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ASIC to review responsible lending guidance

The corporate regulator has revealed that it will review its updated responsible lending guidance after deciding not to take further action in the “wagyu and shiraz” case.

The Australian Securities and Investments Commission (ASIC) has announced that it will not appeal the Full Federal Court’s 2-1 decision to uphold Justice Nye Perram’s dismissal of its responsible lending case against Westpac Group, which has since been dubbed the “wagyu and shiraz” case.

ASIC had the option of taking the matter to the High Court but claimed that it is “mindful of the impact of the additional time required to resolve this matter in the current challenging economic circumstances”.

This follows scrutiny from policymakers, which questioned whether a move to take the matter to the High Court would be counterintuitive to ASIC’s aim of addressing uncertainty in the lending space.   

ASIC has revealed that in light of the Full Federal Court’s decision, it will now review its updated regulatory guidance (RG 209) and consider the implications of the Federal Court’s decision on compliance practices.

ASIC issued its new guidance in December 2019, after holding two rounds of public consultation with industry stakeholders. 

The principles-based guidance was designed to provide lenders with greater clarity and flexibility amid uncertainty off the back of scrutiny from the banking royal commission. 

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However, ASIC has stressed that prospective reforms of the National Consumer Credit Protection (NCCP) Act to further clarify the enforcement of responsible lending obligations is “ultimately a matter for the federal government and Parliament”.


In September 2018, Westpac admitted to breaches of responsible lending obligations under the National Credit Act, agreeing to pay a $35-million civil penalty.

ASIC and Westpac jointly approached the Federal Court, seeking orders that the bank contravened the responsible lending provisions due to failures of its automated decision system.

The breaches related to Westpac’s home loan assessment process during the period December 2011 and March 2015, during which approximately 260,000 home loans were approved by Westpac’s automated decision system.

ASIC had alleged that for approximately 50,000 home loans, Westpac received but did not use consumers’ actual expense information, which exceeded the Household Expenditure Measure benchmark used by the bank.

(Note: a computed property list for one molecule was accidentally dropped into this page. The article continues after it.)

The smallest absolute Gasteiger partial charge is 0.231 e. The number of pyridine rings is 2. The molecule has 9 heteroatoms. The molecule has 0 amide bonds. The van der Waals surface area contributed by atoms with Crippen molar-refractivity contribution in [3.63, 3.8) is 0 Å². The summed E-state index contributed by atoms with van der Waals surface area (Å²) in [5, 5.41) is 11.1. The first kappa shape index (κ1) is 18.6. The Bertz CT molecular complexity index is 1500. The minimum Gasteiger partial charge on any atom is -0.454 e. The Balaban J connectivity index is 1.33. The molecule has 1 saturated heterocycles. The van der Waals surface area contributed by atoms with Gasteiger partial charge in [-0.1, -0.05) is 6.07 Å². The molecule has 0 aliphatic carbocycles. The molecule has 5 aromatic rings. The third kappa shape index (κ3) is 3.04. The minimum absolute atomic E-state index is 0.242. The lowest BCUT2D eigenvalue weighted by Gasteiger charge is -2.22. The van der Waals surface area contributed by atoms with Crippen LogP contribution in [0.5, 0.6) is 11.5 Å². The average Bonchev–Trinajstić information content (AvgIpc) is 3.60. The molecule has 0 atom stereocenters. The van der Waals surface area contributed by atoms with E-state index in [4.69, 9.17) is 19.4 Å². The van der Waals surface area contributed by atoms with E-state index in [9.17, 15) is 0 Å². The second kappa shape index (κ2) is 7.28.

It was also alleged that for a further 50,000 home loans, Westpac used the incorrect serviceability process when assessing a consumer’s capacity to repay a home loan upon the expiry of interest-only periods.

The regulator contended that of the 100,000 loans, Westpac should not have automatically approved approximately 10,500 loans.

However, the Federal Court was not convinced that Westpac breached its obligations, with Justice Perram seeking a friend of the court to review the case – reportedly stating that “there is no fact before [him] that any unsuitable loans were made”.

Following his review of the case, Justice Perram judged that in complying with its NCCP obligations, a lender “may do what it wants in the assessment process”.

Justice Perram took the view that a borrower’s living expenses were not necessarily indicative of their future spending behaviour, acknowledging that borrowers would tighten their belts after taking out a home loan.

“I may eat wagyu beef every day, washed down with the finest shiraz, but if I really want my new home, I can make do on much more modest fare.

“Knowing the amount I actually expend on food tells one nothing about what the conceptual minimum is. But it is this conceptual minimum which drives the question of whether I can afford to make the payments on the loan.

“Without additional information, I do not consider that it is possible to accept that the consumer’s declared living expenses tell one anything about their capacity to meet the repayments under the loan.”

[Related: Court weights in on benchmarks, ‘belt-tightening’]

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